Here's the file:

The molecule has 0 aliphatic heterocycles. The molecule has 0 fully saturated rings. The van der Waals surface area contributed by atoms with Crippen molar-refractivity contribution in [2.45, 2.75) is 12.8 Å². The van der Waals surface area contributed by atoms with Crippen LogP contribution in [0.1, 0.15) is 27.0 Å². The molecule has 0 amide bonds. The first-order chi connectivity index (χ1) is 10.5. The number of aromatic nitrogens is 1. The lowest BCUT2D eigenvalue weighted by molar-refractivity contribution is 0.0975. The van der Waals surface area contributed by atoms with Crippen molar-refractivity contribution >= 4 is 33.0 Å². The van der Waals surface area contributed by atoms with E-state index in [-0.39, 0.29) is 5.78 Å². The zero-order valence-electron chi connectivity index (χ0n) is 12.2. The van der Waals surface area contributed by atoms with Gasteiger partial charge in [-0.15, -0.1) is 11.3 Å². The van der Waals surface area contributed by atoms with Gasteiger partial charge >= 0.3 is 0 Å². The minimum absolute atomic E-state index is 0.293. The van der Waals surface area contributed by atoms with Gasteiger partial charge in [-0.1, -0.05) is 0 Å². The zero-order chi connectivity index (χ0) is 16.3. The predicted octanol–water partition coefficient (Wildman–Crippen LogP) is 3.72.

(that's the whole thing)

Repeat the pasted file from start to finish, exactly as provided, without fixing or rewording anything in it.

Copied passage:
The molecule has 0 aliphatic heterocycles. The molecule has 0 fully saturated rings. The van der Waals surface area contributed by atoms with Crippen molar-refractivity contribution in [2.45, 2.75) is 12.8 Å². The van der Waals surface area contributed by atoms with Crippen LogP contribution in [0.1, 0.15) is 27.0 Å². The molecule has 0 amide bonds. The first-order chi connectivity index (χ1) is 10.5. The number of aromatic nitrogens is 1. The lowest BCUT2D eigenvalue weighted by molar-refractivity contribution is 0.0975. The van der Waals surface area contributed by atoms with Crippen molar-refractivity contribution >= 4 is 33.0 Å². The van der Waals surface area contributed by atoms with E-state index in [-0.39, 0.29) is 5.78 Å². The zero-order valence-electron chi connectivity index (χ0n) is 12.2. The van der Waals surface area contributed by atoms with Gasteiger partial charge in [-0.15, -0.1) is 11.3 Å². The van der Waals surface area contributed by atoms with Gasteiger partial charge >= 0.3 is 0 Å². The minimum absolute atomic E-state index is 0.293. The van der Waals surface area contributed by atoms with Gasteiger partial charge in [-0.1, -0.05) is 0 Å². The zero-order chi connectivity index (χ0) is 16.3. The predicted octanol–water partition coefficient (Wildman–Crippen LogP) is 3.72.